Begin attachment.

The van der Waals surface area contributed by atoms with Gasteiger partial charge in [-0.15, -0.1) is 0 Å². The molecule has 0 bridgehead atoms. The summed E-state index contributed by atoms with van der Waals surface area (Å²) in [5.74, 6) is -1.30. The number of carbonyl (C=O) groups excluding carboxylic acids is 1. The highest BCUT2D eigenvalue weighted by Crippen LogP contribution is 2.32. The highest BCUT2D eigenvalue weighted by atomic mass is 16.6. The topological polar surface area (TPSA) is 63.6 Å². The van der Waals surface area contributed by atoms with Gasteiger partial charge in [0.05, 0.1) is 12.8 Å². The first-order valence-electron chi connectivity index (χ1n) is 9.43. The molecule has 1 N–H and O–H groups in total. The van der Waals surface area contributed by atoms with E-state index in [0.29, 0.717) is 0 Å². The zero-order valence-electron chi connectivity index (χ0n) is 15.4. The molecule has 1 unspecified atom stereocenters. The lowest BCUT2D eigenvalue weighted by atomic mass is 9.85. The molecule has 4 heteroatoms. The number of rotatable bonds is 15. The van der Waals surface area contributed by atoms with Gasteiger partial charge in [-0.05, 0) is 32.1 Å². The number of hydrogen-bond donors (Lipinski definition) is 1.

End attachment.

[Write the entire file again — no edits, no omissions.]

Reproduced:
The van der Waals surface area contributed by atoms with Gasteiger partial charge in [-0.15, -0.1) is 0 Å². The molecule has 0 bridgehead atoms. The summed E-state index contributed by atoms with van der Waals surface area (Å²) in [5.74, 6) is -1.30. The number of carbonyl (C=O) groups excluding carboxylic acids is 1. The highest BCUT2D eigenvalue weighted by Crippen LogP contribution is 2.32. The highest BCUT2D eigenvalue weighted by atomic mass is 16.6. The topological polar surface area (TPSA) is 63.6 Å². The van der Waals surface area contributed by atoms with Gasteiger partial charge in [0.05, 0.1) is 12.8 Å². The first-order valence-electron chi connectivity index (χ1n) is 9.43. The molecule has 1 N–H and O–H groups in total. The van der Waals surface area contributed by atoms with E-state index in [0.29, 0.717) is 0 Å². The zero-order valence-electron chi connectivity index (χ0n) is 15.4. The molecule has 1 unspecified atom stereocenters. The lowest BCUT2D eigenvalue weighted by atomic mass is 9.85. The molecule has 4 heteroatoms. The number of rotatable bonds is 15. The van der Waals surface area contributed by atoms with Gasteiger partial charge in [-0.05, 0) is 32.1 Å². The number of hydrogen-bond donors (Lipinski definition) is 1.